“Shipping is the major cost involved in traditional fertilizers for farmers. If we can make a material with a high level of fertilizer in nanoparticles per gram of the final product in the form of pellets, which remain in the soil for longer, transport costs can be reduced,” he adds. Fertilizers or insecticides involving nanotechnology are not yet for sale. “The research is concentrated in countries with tropical agriculture like Brazil and India, which have similar agricultural problems.” Here, unlike in the United States and Europe, most farmers do not turn over the soil for fertilizing and planting because there is a risk that this might speed erosion, and also because this technique does not take advantage of the nutrients in the soil. In Brazil, fertilizer is predominantly applied on top of the soil instead of burying it, which leads to volatilization and greater dispersion of fertilizers and other inputs from irrigation and rain. “Attention to this area from researchers and companies in developed countries is still recent.”

The study conducted by Ribeiro’s group has resulted in two partnerships. One involves the Australian company Nufarm, to develop an agricultural defense against nematodes; these worms attack the roots of the plants and rank among the main phytosanitary problems in Brazilian agriculture. Because of contractual restraints Ribeiro was unable to share details, but stated that the pesticide which is now being enveloped within a biodegradable polymer has been used for many years. The goal is to attack the pest quickly and avoid the need to apply more agrochemicals in the soil. Besides Brazil, the product is expected to be distributed in several countries. The other partnership is with Domínio Tecnologia Química, of Pindorama, São Paulo. “Together we are developing a sulfur nanocomposite to carry micronutrients like zinc, copper, and boron in the soil.”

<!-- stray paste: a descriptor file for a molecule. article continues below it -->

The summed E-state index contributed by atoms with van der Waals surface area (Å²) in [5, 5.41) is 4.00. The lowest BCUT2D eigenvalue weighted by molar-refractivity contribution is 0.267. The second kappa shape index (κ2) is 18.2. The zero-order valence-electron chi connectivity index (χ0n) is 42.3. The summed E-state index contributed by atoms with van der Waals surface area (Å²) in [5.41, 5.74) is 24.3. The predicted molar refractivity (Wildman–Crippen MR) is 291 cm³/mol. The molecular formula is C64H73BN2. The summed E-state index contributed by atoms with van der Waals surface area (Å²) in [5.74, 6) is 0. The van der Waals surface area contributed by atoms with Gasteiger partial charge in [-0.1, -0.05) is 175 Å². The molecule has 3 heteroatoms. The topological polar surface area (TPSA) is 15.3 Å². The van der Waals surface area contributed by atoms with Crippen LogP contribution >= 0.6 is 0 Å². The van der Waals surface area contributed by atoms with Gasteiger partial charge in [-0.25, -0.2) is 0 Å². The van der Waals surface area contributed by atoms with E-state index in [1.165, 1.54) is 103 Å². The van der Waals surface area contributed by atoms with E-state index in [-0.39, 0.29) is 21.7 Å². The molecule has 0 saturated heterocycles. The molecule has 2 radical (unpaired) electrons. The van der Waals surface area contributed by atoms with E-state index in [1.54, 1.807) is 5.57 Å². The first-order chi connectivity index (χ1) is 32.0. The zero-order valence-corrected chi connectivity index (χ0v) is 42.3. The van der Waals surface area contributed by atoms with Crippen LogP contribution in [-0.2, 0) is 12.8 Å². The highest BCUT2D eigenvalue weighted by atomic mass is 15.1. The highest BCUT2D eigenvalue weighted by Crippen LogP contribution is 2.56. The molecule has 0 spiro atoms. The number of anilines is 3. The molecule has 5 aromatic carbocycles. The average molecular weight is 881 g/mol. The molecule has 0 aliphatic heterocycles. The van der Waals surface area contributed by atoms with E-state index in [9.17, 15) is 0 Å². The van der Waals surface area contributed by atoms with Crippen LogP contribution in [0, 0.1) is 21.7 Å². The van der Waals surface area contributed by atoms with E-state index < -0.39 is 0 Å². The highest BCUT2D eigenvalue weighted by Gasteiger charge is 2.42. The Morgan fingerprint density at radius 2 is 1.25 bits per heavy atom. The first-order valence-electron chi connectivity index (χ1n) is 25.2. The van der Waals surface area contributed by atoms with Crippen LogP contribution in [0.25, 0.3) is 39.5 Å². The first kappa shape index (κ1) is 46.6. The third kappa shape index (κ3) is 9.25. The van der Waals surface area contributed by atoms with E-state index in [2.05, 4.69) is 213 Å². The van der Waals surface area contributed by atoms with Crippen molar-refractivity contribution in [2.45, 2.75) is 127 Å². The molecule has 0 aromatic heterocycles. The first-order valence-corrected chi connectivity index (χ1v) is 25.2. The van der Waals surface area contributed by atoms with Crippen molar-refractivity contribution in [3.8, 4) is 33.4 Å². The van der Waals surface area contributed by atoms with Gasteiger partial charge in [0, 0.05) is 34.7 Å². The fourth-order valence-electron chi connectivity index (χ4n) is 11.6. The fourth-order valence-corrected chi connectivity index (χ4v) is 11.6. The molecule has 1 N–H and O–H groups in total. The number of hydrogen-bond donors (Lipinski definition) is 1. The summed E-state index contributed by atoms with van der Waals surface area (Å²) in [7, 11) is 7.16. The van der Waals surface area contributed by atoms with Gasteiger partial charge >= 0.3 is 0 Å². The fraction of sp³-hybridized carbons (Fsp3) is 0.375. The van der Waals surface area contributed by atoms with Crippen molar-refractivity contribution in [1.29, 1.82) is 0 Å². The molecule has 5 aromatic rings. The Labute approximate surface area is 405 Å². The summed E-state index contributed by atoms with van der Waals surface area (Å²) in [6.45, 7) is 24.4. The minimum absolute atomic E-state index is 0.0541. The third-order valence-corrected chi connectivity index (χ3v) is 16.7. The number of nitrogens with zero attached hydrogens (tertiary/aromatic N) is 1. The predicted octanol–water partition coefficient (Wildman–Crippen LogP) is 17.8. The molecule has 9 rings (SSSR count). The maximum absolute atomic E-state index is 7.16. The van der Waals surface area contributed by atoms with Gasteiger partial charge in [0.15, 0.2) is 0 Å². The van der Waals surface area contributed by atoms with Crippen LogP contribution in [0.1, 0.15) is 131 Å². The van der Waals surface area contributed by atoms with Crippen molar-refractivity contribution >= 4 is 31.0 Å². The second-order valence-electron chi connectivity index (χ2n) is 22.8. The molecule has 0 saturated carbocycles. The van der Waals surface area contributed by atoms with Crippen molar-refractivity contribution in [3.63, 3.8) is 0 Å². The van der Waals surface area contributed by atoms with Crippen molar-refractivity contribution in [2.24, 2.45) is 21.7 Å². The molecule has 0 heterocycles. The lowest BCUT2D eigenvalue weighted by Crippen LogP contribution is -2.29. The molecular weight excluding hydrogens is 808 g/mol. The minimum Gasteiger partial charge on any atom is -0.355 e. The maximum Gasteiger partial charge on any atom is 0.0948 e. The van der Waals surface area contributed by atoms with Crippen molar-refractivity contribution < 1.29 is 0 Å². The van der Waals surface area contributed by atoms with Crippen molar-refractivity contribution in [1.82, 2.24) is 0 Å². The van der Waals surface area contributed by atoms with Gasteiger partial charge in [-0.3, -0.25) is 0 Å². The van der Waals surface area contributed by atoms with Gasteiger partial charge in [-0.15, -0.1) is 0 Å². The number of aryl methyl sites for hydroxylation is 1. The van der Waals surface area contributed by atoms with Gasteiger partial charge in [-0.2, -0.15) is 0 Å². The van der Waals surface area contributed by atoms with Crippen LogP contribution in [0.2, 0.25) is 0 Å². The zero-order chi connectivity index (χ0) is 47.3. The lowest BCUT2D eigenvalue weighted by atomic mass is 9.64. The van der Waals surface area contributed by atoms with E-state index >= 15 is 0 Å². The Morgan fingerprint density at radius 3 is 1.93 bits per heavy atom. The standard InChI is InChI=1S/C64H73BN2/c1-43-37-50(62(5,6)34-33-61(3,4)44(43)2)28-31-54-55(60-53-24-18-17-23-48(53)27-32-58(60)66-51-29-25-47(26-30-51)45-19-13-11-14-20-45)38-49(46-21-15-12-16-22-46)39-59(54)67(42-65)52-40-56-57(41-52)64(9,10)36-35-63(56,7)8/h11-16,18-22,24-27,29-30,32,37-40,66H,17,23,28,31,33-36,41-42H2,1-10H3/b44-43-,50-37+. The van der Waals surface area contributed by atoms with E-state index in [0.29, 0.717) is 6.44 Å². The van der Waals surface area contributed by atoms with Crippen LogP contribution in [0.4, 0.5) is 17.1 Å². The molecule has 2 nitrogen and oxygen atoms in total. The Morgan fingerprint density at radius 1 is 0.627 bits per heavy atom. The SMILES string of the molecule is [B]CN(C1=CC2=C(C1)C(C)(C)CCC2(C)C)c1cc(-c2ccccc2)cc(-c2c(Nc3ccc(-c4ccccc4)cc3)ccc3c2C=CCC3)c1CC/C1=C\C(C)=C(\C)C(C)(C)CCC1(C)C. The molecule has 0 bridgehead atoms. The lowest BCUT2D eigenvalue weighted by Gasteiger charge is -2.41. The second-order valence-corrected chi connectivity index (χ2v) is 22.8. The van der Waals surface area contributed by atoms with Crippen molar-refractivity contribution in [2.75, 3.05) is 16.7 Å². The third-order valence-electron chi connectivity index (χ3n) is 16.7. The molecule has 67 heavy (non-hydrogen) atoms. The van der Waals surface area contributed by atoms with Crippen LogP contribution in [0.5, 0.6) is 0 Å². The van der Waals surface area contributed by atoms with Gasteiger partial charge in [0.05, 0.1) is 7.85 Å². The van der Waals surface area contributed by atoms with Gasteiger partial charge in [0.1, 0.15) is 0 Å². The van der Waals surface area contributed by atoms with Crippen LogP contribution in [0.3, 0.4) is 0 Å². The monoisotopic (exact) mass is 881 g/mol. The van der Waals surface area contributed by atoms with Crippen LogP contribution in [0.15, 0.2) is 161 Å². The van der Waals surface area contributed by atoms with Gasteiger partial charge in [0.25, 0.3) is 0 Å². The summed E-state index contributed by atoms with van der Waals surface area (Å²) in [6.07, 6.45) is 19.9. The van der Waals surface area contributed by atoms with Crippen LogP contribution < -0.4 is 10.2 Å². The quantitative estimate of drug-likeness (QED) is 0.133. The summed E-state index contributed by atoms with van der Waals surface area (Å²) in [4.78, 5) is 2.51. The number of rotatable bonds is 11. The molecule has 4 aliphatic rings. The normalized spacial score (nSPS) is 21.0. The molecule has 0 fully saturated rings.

Fraceto’s group may also have a product on the market. The university is negotiating with a company to license a patent, in partnership with UNICAMP. The venture involves nanocapsules containing atrazine, a conventional herbicide enclosed within a biodegradable polymer called polycaprolactone. “This herbicide is banned in Europe, but is accepted in Brazil and the United States. With the nanocapsules, we can decrease the amount used and environmental impacts, with the same efficiency,” explains Fraceto.

In another field of study involving the same nanocapsule, Fraceto is conducting studies with researchers from Imperial College in the United Kingdom to determine the toxicity of this nanocomposite in relation to spray application. “We are using lung cell models to determine whether these atrazine nanoparticles can be harmful to the people who apply the product on the field.” Traditional application requires masks and special clothing. The researchers expect to use the nanoparticulate product in the same way, with workers using safety equipment.

1. Nanoparticles as carriers of bioactive compounds, targeting applications in agriculture (nº 13/12322-2); Grant Mechanism Regular Research Grant; Principal Investigator Leonardo Fernandes Fraceto (UNESP); Investment R$165,854.53.
2. Development of nanocomposites based on elemental sulfur for carrying micronutrients in soil (nº 16/15482-9); Grant Mechanism FAPESP Technical Innovation in Small Businesses (PIPE) Program; Principal Investigator Fábio Plotegher (Domínio); Investment R$130,334.40.

Scientific articles
OLIVEIRA, J.L. et al. Zein nanoparticles as eco-friendly carrier systems for botanical repellents aiming sustainable agricultureJournal of Agricultural and Food Chemistry. v. 66, n. 6, p. 1330-40. 14 fev. 2018.
GIROTO, A. S. et al. Role of slow-release nanocomposite fertilizers on nitrogen and phosphate availability in soilScientific Reports. v. 7, 46032. 13 abr. 2017.